The updates have undoubtedly paid off for Kixeye, as War Commander still hasn’t seen a drop in its user base. Both monthly and daily active user numbers have been growing steadily since September 2011, but the game recently saw a huge surge in traffic due to increased promotion from Facebook in its App Center. The title currently has 630,000 DAU and 1.7 million MAU.
More big updates to come
Following the new Live Battles, War Commander’s next big update will include deeper unit customization. Players will find themselves with a wider range of defensive options (check out a screenshot of the seven defensive tower types below), as well as being able to customize their units. Scott says users will be able to combine equipment with units to create unique armies, two examples of which include suicide bombers who can ride motorcycles and mechs being kitted out with jetpacks in order to jump past obstacles or enemies. The customization, Scott says, “allows users to create a force where they can say, ‘this is my army.’ It allows me to customize my army to match my style of play and every battle is a totally new experience.”
Scott explains he wants to make War Commander provide a similar play experience to that of games like Defense of the Ancients, explaining how the advanced customization allows users to play in their own style even though they often use the same units. “In DOTA, you have different skilled players playing those heroes, as well as different skill trees,” he notes. “It’s always fresh. That’s what we’re trying to do in War Commander.”
Player alliances are also coming to the game. At the moment, player alliances exist, but in an informal way where users self-identify their affiliation via screennames and profile pictures. Scott says players will soon have the ability to officially create and join alliances in the future. All of the title’s different sectors will eventually be linked together, too, allowing the approximately 600,000 players to operate in the same game world.
War Commander’s presence is set to expand off Facebook, too, since the developer’s platform is gearing up to launch in a few weeks. When the portal goes live, both War Commander and Battle Pirates will be playable but it’s not been decided if Backyard Monsters will come to the platform. However, Backyard Monsters is getting close to its mobile launch, which was recently announced as a partnership with Mobage. The mobile version of Backyard Monsters will be playable on both iOS and Android, and Scott tells us if the game does well on mobile devices then Kixey will undoubtedly bring War Commander to them as well.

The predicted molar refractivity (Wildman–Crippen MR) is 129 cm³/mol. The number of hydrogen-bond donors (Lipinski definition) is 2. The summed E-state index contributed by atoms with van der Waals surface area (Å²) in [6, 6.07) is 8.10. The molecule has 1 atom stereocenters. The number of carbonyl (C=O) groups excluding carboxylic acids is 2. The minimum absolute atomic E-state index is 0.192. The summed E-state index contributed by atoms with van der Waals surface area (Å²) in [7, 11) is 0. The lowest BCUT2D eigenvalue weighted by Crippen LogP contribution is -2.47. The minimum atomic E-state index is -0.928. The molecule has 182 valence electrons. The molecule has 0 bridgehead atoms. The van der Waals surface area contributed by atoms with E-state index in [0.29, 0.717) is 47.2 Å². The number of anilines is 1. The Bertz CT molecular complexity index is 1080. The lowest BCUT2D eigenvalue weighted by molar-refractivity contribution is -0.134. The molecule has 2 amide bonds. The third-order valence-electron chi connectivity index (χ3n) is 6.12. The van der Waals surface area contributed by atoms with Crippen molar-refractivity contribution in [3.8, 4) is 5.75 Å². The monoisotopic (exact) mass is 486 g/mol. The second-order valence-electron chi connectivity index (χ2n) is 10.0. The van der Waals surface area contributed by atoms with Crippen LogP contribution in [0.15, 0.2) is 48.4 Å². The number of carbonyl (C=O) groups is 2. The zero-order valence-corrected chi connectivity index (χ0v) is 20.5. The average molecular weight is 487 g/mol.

Finally, Kixeye is working on a new 3D engine that will run in Flash and allow its games smother operation on a wider array of computers. Scott tells us the engine leverages GPUs to render graphics instead of CPUs and will be used in the company’s upcoming 3D game. There are plans to implement the engine overnight in War Commander, but Scott admits it’ll be some time before this happens, saying “it could be a year away for all I know.”
Live Battles is already being tested by the public. Scott tells us this is the first time Kixeye’s done something like this, creating a clone of the live game and giving early access to a few hundred people. According to him, the reaction has been incredibly positive, gameplay is much smoother than before and the new multiplayer mode will go live sometime this week.